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JLuis

Learjet 35A - Autopilot video request.

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Hi! Folks,

 

I would like to request to you a video teaching how use autopilot correctly in Flysimware Learjet 35A.

 

I think with the video is more easy to learn.

 

Thanks,

 

Jose Luis

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I agree. I would like to see a video of takeoff and climb too, this jet is like a rocket, its hard to take over it when it departes. I am coming from the NGX, maybe my head thinks in Boeing's logic, but I struggle to fly this jet.

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You are the "auto throttle" as the gear and flaps come up and accelerating you have to reduce the thrust to maintain airspace speed limits.Practice a departure with a short climb to say 3000 feet initially while maintaining 200kts until level off with a shallow climb.When you reach 3000 accelerate to 250kts. What approximate N1 setting gave you those speeds in the climb and level off? That will give you some basic settings to work from on your initial take off and keep it a smooth and controlled departure.

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Yes, would love to see some good video tutorials for the Learjet similar to what they did for the MU-2.

Also, when flying the Lear do you want the option clicked for true airspeed or indicated, my understanding for most GA you use
true airspeed, but for faster aircraft like the Lear you use indicated ??

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I've had the plane for awhile and I just love it.   Its one of the relatively few FS birds I've had that

has me interested enough to commit to really learning it.  

 

I'm still in the phase of learning to hand fly it.    I've just about gotten the hang of that, and will then

move on to practicing IMC flying.    I've not as yet gotten to the autopilot phase of my "training" program,

as I strongly feel that gaining true proficiency with any new FS airplane I purchase (particularly one as

complex and as overpowered as this one) starts with understanding the fundamentals of hand flying it.

 

Takeoffs with this bird are indeed a challenge.   The Lear can get away from you easily unless you're on

your toes.   You have to be right on top of the power reduction schedule or you'll be busting the 250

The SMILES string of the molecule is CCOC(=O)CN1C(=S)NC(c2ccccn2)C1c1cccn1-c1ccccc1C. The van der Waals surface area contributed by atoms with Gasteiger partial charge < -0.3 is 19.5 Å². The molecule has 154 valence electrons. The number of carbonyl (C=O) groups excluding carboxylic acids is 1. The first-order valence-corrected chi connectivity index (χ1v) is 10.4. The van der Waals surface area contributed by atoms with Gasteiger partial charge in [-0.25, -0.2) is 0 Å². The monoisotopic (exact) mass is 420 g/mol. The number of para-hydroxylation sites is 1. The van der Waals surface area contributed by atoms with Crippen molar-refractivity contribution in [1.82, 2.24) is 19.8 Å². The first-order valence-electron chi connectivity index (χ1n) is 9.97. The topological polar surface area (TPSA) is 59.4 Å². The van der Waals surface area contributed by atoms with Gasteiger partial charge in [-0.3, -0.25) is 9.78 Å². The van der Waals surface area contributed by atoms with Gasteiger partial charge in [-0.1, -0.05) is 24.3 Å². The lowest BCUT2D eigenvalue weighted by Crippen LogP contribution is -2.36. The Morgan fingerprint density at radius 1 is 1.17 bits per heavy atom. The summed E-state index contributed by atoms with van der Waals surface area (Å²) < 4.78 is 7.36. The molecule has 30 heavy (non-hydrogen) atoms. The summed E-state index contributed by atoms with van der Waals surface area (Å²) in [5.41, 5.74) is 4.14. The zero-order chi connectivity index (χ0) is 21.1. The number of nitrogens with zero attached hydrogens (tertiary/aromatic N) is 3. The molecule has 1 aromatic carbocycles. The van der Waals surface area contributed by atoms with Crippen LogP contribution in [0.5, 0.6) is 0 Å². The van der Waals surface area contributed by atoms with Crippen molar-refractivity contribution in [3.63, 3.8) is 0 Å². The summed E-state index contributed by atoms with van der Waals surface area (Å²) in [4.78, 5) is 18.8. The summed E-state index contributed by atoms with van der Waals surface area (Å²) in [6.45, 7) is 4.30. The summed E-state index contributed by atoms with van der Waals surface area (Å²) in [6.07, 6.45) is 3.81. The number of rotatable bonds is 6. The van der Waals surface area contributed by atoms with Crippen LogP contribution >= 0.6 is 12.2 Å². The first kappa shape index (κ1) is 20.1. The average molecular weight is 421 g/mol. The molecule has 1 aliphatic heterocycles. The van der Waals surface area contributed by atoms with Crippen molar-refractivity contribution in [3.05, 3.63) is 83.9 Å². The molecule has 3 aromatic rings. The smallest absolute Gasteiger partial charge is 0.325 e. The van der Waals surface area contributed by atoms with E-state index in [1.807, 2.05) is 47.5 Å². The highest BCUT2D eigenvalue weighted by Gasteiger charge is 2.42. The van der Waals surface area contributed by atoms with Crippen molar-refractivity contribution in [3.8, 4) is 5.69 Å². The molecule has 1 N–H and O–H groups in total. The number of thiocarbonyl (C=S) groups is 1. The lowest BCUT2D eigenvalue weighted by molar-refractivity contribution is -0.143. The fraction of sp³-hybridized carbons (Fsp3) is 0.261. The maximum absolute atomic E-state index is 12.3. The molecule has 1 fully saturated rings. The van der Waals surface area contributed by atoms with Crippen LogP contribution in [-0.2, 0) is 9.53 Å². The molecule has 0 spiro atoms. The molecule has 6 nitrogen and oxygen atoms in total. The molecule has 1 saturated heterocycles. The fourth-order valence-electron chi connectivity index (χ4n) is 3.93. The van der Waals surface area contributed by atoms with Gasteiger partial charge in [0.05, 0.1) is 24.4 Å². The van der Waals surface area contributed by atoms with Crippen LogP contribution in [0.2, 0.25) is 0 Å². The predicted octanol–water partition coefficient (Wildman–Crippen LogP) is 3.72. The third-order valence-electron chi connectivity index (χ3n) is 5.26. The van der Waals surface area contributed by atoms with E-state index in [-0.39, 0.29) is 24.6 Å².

knot limit before you know it.    It also wants badly to climb.    I've found it to be routine, even with the

trim set properly, to be doing 4000+ fpm seconds after I'm airborne, especially at the relatively light 

gross weight that I practice at.

 

Closely managing the fan (N1) speed is part of the ticket.   No sooner than you're airborne and the

gear is up, you should immediately get that N1 speed to under 70%.  If you want to keep it at under

3000 fpm closer to 60% is better.  In no time you'll be at 200 kts.   Make sure that the flaps are up

by then.   I've found that the Lear will easily climb at 3000 fpm, and will continue to accelerate, in

the neighborhood of 60-65% fan speed.     Mind you' I've been flying it at no more than the maximum

landing weight to facilitate pattern work. 

 

At the same time you have to be on the trim and putting forward pressure on the yoke immediately

after you quit the ground, unless the initial altitude that you're looking for is well above 3000-4000 agl.   

 

If you plan, after initial climb out, to level off below 10000 feet it's also essential to plan ahead, and get

your N1 speed to the neighborhood of 50-60% (depending on your gross weight) by the time you've stopped

your climb.   Otherwise she'll blow through 250 knots before you know it.

 

The airfield that I've been practicing from is in the neighborhood of 700' msl.   To really challenge

myself in getting a handle on the Lear I've practiced takeoffs at 98% N1, at only 14,300 lbs gross,

with the goal of leveling off at 2000' msl and at under 250 kts.    It's a handful, but It can be done.

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As with all aircraft, especially high performance a/c - you really have to stay ahead of the a/c. If you get behind - you are in trouble.

 

Get your flight set up - get desired altitude in the selector and your frequencies properly set.

 

Take off - rotate at correct speed for your load - gear up - reduce throttle - manually establish your rate of climb and click ENG to engage the AP - click ALT SEL to arm the altitude and click VS to lock your rate of climb. You can click NAV to follow your GPS course, it will show NAC ARM until it locks to GPS then show NAV CAP. That's it - all you have to do now is watch your airspeed - the AP will follow the GPS course and the a/c will climb and level off at the desired altitude. You will see the VS and ALT SEL lights go out and the ALT HOLD light come on.